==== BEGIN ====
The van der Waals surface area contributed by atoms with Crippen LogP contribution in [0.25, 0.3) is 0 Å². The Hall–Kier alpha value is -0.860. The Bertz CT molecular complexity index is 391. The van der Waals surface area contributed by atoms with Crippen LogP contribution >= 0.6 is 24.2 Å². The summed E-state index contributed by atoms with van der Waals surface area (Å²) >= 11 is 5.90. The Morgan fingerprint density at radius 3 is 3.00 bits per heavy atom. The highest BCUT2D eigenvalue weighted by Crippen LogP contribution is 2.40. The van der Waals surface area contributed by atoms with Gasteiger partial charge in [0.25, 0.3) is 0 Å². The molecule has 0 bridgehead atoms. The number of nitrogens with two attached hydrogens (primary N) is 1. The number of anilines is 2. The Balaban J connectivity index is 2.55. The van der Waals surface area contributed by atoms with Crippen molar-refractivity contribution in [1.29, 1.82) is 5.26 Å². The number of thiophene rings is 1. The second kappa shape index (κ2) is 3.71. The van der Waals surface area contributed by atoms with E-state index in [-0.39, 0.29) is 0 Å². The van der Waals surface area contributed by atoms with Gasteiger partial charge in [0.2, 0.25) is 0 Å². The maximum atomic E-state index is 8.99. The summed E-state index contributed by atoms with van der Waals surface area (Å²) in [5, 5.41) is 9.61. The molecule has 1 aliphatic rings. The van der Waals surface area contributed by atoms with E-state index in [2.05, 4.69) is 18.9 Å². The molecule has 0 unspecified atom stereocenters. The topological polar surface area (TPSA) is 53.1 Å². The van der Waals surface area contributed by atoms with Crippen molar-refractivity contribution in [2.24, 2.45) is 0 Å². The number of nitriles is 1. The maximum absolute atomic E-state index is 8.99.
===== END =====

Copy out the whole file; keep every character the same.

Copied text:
The van der Waals surface area contributed by atoms with Crippen LogP contribution in [0.25, 0.3) is 0 Å². The Hall–Kier alpha value is -0.860. The Bertz CT molecular complexity index is 391. The van der Waals surface area contributed by atoms with Crippen LogP contribution >= 0.6 is 24.2 Å². The summed E-state index contributed by atoms with van der Waals surface area (Å²) >= 11 is 5.90. The Morgan fingerprint density at radius 3 is 3.00 bits per heavy atom. The highest BCUT2D eigenvalue weighted by Crippen LogP contribution is 2.40. The van der Waals surface area contributed by atoms with Gasteiger partial charge in [0.25, 0.3) is 0 Å². The molecule has 0 bridgehead atoms. The number of nitrogens with two attached hydrogens (primary N) is 1. The number of anilines is 2. The Balaban J connectivity index is 2.55. The van der Waals surface area contributed by atoms with Crippen molar-refractivity contribution in [1.29, 1.82) is 5.26 Å². The number of thiophene rings is 1. The second kappa shape index (κ2) is 3.71. The van der Waals surface area contributed by atoms with E-state index in [-0.39, 0.29) is 0 Å². The van der Waals surface area contributed by atoms with Gasteiger partial charge in [0.2, 0.25) is 0 Å². The maximum atomic E-state index is 8.99. The summed E-state index contributed by atoms with van der Waals surface area (Å²) in [5, 5.41) is 9.61. The molecule has 1 aliphatic rings. The van der Waals surface area contributed by atoms with E-state index in [2.05, 4.69) is 18.9 Å². The molecule has 0 unspecified atom stereocenters. The topological polar surface area (TPSA) is 53.1 Å². The van der Waals surface area contributed by atoms with Crippen molar-refractivity contribution in [2.24, 2.45) is 0 Å². The number of nitriles is 1. The maximum absolute atomic E-state index is 8.99.